Manually downloading gridded data can be a time-intensive process. This tutorial will guide the user on how to download gridded data through the use of scripts. This gridded data can then be used in Creating Gridded Boundary Conditions for HEC-HMS through the use of the Vortex Importer. This tutorial contains the following sections: Downloading PythonDownloading the Data Retrieval Scripts, and Running the Data Retrieval Scripts.

Downloading Python

  1. To run the downloader script, a version of Python is required on your machine. Python can be downloaded here.  As of November 2021, the Stable Release 3.9.8 windows embeddable package (64-bit) is recommended for most users, as shown in the figure below.
  2. Once downloaded, Python should be unzipped locally on the user's machine, as shown in the figure below.  Make a note of the pathname for the "python.exe" file as this will be needed later in the tutorial.

Downloading the Data Retrieval Scripts

A repository of community-maintained data retrieval scripts can be accessed on HEC's GitHub page or can be downloaded here: In either case, these scripts must be downloaded to your machine.

Running the Data Retrieval Scripts

This tutorial will walk through running the script to download gage-corrected QPE ("").  Before the script can be run, a few parameters must be edited first. 

  1. Navigate to the "" script and edit with a text editor (Such as Notepad ++ or Notepad), as shown in the following figure.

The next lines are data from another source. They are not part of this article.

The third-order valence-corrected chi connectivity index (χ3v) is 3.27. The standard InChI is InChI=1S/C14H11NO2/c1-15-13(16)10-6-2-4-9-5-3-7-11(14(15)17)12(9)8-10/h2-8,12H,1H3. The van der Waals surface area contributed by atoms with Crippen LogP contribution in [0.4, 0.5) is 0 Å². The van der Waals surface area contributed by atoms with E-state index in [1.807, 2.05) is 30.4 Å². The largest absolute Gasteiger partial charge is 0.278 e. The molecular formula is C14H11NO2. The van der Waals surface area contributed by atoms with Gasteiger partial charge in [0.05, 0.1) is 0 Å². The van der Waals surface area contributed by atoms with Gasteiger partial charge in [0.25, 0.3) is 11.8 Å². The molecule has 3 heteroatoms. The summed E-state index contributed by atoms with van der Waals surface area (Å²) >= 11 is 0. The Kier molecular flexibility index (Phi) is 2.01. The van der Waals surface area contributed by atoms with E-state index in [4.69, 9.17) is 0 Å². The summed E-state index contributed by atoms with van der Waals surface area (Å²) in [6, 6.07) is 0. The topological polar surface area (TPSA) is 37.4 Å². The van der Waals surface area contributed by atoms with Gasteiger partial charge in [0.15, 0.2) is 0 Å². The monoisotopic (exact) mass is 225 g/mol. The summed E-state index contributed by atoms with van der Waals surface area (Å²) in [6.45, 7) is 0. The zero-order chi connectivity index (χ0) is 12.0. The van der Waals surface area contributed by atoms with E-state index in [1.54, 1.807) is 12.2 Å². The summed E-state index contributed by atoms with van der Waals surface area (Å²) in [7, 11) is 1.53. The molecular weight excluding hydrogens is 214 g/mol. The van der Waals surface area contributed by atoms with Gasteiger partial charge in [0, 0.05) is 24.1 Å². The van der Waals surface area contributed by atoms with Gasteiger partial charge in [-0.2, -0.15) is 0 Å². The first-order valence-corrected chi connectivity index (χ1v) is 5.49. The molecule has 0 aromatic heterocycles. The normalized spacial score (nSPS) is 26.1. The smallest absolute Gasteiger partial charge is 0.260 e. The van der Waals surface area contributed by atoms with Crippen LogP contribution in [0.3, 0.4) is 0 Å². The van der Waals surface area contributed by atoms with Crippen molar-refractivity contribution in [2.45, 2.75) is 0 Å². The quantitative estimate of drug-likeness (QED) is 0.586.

2. Within the text editor, adjust the "start" (line 7) and "end" (line 8) variables to the time period of interest.
    1. The script expects inputs in the format of datetime(Year, Month, Day, hour, minute). For example, a start date of October 6th, 2020 would be entered as:
datetime(2020, 10, 6, 0, 0)

It is best practice to only choose a short time period (such as a day) when first attempting to run the script

3. Once the script is successfully run and the output reviewed the time period can be extended.

4. Adjust line 15 to an existing folder to store the output.

5. The edited file (adjusted start, end, and destination lines) is shown in the following figure.

6. Save and close the file.

7. Next navigate to the folder that contains the script.

8. Enter "cmd" in the Address Bar and hit enter to open a Command Prompt at that location as shown in the following figure.

9. In the Command Prompt, enter the full pathname to the previously downloaded "python.exe" file, followed by a space, and followed by  The syntax is shown within the following code block and figure.

"C:\Programs\Python\python.exe" ""

10. Click Enter to run the script.

This step may take some time if a large time period was selected.

11. To check the output, navigate to the Output folder specified in "" (line 15). The output will be in .gz format as shown within the following figure (one file per hour of data).

12. The .gz file format is a compressed archive format. To extract to .grib2, select all of the .gz files and click 7-Zip | Extract Here, as shown in the following image.

13. The QPE data is now ready to be used to create HEC-HMS Boundary Conditions using the Vortex Importer utility.